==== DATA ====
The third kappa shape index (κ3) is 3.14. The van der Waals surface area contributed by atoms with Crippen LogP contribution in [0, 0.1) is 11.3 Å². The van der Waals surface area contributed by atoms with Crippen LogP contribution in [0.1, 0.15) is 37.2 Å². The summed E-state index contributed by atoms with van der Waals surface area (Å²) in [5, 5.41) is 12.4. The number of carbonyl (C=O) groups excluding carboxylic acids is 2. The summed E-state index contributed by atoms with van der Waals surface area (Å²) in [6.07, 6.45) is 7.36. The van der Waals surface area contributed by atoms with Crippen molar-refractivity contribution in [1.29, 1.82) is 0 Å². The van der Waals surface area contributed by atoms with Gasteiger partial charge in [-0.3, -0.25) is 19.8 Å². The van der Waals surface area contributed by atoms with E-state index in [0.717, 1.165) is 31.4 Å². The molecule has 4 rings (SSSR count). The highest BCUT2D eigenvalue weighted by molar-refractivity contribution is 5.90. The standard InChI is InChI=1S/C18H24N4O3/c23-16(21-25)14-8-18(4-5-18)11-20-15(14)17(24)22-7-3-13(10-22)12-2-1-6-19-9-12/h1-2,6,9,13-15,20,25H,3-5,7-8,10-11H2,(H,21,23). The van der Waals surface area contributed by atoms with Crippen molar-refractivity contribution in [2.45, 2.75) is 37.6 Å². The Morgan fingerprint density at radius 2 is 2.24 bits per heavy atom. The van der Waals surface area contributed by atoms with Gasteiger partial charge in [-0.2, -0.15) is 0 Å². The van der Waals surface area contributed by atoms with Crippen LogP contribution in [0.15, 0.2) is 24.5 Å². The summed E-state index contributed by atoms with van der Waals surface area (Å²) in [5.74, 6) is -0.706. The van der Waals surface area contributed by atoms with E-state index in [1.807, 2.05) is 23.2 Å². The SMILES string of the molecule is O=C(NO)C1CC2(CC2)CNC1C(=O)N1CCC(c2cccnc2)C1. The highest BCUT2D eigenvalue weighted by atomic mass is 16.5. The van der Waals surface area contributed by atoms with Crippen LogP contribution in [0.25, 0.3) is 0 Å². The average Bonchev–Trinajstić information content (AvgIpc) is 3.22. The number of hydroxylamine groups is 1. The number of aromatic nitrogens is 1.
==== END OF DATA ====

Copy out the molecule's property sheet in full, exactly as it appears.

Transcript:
The third kappa shape index (κ3) is 3.14. The van der Waals surface area contributed by atoms with Crippen LogP contribution in [0, 0.1) is 11.3 Å². The van der Waals surface area contributed by atoms with Crippen LogP contribution in [0.1, 0.15) is 37.2 Å². The summed E-state index contributed by atoms with van der Waals surface area (Å²) in [5, 5.41) is 12.4. The number of carbonyl (C=O) groups excluding carboxylic acids is 2. The summed E-state index contributed by atoms with van der Waals surface area (Å²) in [6.07, 6.45) is 7.36. The van der Waals surface area contributed by atoms with Crippen molar-refractivity contribution in [1.29, 1.82) is 0 Å². The van der Waals surface area contributed by atoms with Gasteiger partial charge in [-0.3, -0.25) is 19.8 Å². The van der Waals surface area contributed by atoms with E-state index in [0.717, 1.165) is 31.4 Å². The molecule has 4 rings (SSSR count). The highest BCUT2D eigenvalue weighted by molar-refractivity contribution is 5.90. The standard InChI is InChI=1S/C18H24N4O3/c23-16(21-25)14-8-18(4-5-18)11-20-15(14)17(24)22-7-3-13(10-22)12-2-1-6-19-9-12/h1-2,6,9,13-15,20,25H,3-5,7-8,10-11H2,(H,21,23). The van der Waals surface area contributed by atoms with Crippen molar-refractivity contribution in [2.45, 2.75) is 37.6 Å². The Morgan fingerprint density at radius 2 is 2.24 bits per heavy atom. The van der Waals surface area contributed by atoms with Gasteiger partial charge in [-0.2, -0.15) is 0 Å². The van der Waals surface area contributed by atoms with Crippen LogP contribution in [0.15, 0.2) is 24.5 Å². The summed E-state index contributed by atoms with van der Waals surface area (Å²) in [5.74, 6) is -0.706. The van der Waals surface area contributed by atoms with E-state index in [1.807, 2.05) is 23.2 Å². The SMILES string of the molecule is O=C(NO)C1CC2(CC2)CNC1C(=O)N1CCC(c2cccnc2)C1. The highest BCUT2D eigenvalue weighted by atomic mass is 16.5. The van der Waals surface area contributed by atoms with Crippen LogP contribution in [0.25, 0.3) is 0 Å². The average Bonchev–Trinajstić information content (AvgIpc) is 3.22. The number of hydroxylamine groups is 1. The number of aromatic nitrogens is 1.